This article was originally published on the Sia Partners Banking Blog
Author: Banking Team
Finance functions at large are under pressure to shrink costs, improve speed, deal with increasing volumes of complex data and bring new value to business partners through actionable insights. RPA/AI (Robotic Process Automation / Artificial Intelligence) is providing finance functions with new opportunities to achieve these aims.
What is RPA/AI?
RPA/AI is often associated with the pure automation of processes when in fact, this is only part of the story. Robotic Process Automation is defined as: “the application of flexible tools to automate manual activity for the delivery of business processes or IT services”. In this context, RPA could be seen as a virtual worker, trained to perform any given repeatable and standardised work flow. This definition covers the traditional automation-related interpretation of RPA/AI.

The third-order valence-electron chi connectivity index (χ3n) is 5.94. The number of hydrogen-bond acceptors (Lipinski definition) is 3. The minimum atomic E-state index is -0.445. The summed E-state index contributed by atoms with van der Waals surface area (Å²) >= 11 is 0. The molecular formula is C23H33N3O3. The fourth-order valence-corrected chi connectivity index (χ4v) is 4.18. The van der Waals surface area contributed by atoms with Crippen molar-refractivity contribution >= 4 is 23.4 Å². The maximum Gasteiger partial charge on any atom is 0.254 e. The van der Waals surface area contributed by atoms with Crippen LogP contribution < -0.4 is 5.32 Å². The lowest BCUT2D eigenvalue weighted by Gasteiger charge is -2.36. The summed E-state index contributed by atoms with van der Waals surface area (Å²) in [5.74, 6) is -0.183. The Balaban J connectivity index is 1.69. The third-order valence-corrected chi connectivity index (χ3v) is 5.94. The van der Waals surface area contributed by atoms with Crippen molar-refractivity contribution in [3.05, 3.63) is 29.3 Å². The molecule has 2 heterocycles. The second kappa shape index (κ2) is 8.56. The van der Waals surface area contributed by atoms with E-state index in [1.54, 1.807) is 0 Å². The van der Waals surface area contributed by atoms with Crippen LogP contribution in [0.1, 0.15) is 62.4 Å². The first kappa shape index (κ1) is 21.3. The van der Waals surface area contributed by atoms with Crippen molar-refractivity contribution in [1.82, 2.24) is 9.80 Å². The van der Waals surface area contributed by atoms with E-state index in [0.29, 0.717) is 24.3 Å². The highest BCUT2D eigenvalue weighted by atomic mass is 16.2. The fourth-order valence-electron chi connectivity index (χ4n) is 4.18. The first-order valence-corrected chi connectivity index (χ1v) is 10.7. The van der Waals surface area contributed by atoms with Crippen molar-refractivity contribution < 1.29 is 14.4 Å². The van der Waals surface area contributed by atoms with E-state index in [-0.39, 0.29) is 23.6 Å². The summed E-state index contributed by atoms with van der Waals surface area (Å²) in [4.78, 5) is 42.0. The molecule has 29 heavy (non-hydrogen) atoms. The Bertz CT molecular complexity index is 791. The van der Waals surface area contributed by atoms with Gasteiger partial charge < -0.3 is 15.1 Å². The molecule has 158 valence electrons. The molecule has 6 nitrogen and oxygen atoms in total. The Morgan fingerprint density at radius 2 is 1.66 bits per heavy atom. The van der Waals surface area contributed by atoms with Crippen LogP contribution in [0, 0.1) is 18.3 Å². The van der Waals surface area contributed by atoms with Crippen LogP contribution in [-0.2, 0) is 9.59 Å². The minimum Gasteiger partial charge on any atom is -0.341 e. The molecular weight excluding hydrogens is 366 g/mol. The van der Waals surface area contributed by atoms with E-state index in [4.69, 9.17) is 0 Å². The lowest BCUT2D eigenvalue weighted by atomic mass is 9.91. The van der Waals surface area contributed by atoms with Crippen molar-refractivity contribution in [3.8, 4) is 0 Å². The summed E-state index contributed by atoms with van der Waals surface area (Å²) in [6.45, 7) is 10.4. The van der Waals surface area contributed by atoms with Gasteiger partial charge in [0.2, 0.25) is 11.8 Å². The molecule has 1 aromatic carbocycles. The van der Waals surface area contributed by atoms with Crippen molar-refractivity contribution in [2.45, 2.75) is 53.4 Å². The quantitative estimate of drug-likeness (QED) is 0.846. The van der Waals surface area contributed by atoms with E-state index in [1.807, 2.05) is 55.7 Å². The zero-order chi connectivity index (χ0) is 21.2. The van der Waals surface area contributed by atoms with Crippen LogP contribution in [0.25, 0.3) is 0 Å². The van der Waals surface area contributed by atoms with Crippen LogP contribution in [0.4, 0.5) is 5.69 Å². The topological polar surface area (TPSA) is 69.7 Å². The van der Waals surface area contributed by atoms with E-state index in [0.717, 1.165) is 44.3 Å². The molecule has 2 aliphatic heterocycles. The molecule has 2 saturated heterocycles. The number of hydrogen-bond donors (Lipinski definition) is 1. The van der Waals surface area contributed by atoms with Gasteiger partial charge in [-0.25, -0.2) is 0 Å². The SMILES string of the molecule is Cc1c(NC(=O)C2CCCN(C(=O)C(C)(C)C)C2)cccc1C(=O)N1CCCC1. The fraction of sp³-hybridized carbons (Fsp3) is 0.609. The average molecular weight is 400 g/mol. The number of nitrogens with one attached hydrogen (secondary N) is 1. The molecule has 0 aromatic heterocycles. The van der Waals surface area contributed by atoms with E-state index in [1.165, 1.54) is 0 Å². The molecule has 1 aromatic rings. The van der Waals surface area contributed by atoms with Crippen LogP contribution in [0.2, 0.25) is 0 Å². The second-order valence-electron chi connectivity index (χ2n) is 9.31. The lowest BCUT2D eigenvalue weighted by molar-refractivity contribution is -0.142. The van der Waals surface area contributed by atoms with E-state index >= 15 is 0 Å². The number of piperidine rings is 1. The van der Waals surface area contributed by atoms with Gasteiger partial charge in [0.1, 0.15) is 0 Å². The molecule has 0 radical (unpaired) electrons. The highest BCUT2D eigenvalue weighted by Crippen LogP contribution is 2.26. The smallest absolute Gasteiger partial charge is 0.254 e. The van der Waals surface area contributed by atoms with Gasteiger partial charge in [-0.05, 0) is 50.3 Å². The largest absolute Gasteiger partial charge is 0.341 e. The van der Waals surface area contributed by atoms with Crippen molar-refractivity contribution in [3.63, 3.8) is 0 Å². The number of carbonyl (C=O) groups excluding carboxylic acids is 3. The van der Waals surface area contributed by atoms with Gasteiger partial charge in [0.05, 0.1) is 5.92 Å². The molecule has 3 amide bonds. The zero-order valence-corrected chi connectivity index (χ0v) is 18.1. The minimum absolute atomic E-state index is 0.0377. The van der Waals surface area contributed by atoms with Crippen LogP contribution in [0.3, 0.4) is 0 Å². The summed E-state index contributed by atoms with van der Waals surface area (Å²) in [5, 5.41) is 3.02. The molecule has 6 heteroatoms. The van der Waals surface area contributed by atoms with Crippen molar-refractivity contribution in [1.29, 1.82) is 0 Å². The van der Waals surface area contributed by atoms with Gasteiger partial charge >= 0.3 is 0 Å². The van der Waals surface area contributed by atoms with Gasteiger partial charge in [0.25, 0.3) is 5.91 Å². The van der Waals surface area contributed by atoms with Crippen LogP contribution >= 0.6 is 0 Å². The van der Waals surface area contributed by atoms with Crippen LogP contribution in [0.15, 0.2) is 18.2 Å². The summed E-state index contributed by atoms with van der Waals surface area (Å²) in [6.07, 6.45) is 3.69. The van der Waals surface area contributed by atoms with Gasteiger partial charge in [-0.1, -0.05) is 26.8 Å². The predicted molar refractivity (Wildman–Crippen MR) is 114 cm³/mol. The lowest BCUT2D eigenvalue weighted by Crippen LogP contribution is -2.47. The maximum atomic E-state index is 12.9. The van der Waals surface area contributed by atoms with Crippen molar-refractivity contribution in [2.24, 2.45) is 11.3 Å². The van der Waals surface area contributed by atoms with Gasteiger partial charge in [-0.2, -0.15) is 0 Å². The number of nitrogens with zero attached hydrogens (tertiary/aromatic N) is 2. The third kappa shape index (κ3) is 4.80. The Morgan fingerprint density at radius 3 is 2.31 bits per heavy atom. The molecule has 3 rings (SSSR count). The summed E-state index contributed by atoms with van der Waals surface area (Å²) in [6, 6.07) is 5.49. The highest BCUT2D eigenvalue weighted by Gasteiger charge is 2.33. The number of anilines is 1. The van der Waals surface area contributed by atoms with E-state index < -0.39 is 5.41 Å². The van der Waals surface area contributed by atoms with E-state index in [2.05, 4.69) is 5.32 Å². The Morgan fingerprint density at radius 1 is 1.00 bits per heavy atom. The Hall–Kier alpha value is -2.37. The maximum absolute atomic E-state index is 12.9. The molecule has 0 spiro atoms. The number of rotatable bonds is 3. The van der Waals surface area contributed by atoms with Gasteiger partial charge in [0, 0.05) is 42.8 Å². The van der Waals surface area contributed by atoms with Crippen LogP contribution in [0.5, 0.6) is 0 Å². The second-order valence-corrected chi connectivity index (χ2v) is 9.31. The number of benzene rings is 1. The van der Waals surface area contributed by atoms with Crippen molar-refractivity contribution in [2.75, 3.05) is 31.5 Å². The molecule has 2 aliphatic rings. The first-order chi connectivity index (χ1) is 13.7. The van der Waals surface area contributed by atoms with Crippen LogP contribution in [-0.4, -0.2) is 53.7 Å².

What can RPA/AI do for the finance function?
Rules based software robots are being used to undertake processes such as data gathering, reporting, matching and reconciliation, and complex multi-faceted processes such as period end closes.
Stemming from the types of processes that are candidates for automation, general finance function tasks that lend themselves to automation include:
Planning, budgeting and forecasting
Additionally, the latest advances in RPA can gather data from different sources including anything from company databases to images and videos; this greatly increases the scale and scope of available data.
While the examples above focus on how automation is being employed by finance functions, we believe there is extensive scope for Artificial Intelligence solutions to increase the impact that finance has on the overall business.
Due to its ability to benefit the finance function, AI will become commonplace within the finance function within the next five years. Sia Partners expects the following areas to be of high priority:
What are the benefits of RPA/AI?